While both of the conversations were highly informative and great fun, the real reason to go to any film festival is to watch films, and PIFF 2013 offered up an interesting selection of greats from the festival circuit. Giving me a chance to catch up on some of the titles I’ve been eager to see from Sundance and some things I missed at SXSW back in March. The highlights of my viewing (in no particular order) were as follows:
HARRY DEAN STANTON: PARTLY FICTION, a fascinating and artful portrait of the legendary actor, which eschews a by-the-numbers recounting of his career for a more poetic and philosophical character study, a soul-penetrating look at the man behind some of the most memorable performances in cinema history. Stanton is a fascinating and charming subject from the outset, but his openness allows the filmmaker to dig deeper, discovering a discontented loner where most would expect to find a man who has lived all of his dreams. Stanton’s true passion is music (a career he has never realized) and the film is suffused with his melancholy singing, revealing as much about the man as any of the interviews do. Well worth a look to fans and non-fans alike.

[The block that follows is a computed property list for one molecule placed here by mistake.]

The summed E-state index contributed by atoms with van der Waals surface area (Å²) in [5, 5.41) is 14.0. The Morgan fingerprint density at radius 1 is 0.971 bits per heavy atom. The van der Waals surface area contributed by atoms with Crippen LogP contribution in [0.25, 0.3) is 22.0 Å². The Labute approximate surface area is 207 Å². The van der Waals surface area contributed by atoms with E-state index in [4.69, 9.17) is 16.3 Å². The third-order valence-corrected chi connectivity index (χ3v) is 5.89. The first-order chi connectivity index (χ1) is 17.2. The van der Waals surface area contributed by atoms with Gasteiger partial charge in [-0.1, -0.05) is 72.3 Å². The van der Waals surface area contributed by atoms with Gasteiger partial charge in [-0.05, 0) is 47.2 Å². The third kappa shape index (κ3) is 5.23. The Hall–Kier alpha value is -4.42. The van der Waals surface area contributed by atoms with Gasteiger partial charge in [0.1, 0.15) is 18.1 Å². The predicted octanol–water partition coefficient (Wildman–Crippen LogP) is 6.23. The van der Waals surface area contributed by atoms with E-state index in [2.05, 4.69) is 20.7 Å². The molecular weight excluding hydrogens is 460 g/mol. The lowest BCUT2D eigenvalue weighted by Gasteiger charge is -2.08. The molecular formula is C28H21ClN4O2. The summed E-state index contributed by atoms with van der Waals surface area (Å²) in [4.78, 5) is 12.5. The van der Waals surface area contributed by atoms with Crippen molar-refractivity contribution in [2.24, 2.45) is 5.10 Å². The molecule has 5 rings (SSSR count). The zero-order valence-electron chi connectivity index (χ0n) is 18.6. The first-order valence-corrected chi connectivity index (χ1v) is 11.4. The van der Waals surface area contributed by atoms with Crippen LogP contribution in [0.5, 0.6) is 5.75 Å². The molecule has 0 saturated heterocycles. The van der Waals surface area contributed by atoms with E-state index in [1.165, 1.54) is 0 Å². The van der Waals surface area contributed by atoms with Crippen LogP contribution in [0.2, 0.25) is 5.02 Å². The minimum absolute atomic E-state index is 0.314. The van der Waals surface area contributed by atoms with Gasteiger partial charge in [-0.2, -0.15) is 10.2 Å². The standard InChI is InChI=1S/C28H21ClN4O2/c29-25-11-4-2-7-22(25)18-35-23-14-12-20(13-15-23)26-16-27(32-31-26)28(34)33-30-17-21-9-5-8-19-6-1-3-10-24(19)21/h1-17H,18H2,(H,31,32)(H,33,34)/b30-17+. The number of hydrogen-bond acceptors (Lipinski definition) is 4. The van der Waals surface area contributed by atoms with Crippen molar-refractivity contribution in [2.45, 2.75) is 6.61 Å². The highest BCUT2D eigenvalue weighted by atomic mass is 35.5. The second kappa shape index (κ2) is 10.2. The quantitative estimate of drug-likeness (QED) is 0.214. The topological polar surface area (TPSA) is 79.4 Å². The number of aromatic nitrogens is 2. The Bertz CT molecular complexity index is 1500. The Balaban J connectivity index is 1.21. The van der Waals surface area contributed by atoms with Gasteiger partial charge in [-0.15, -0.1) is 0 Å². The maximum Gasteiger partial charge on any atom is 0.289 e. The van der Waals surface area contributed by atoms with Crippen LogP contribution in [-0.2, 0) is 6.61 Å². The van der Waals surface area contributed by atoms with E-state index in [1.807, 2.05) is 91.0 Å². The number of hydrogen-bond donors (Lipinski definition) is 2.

AIN’T THEM BODIES SAINTS by MFF alum and host of MFF 2013’s Opening Night Shorts Program, David Lowery, is every bit the beautifully crafted and fantastically acted work I expected from such a talented filmmaker. Favorable comparisons to BADLANDS and BONNIE AND CLYDE are apt but this film has a feel all its own and it leaves an indelible mark on the viewer. I’m still mauling over many fantastic sequences days later and there’s no sign that those scenes will stop popping into my mind anytime soon. Unfortunately, the film’s trip to Cannes precluded us from screening it within MFF 2013 but it will be a treat for Baltimore audiences when it hits screens here in the coming months. Casey Affleck, Rooney Mara and Ben Foster all give fantastic heartfelt performances and the cinematography by Bradford Young (who won the prestigious Sundance Cinematography Award for both this film and MFF 2013 Closing Night film MOTHER OF GEORGE) is quite simply breathtaking.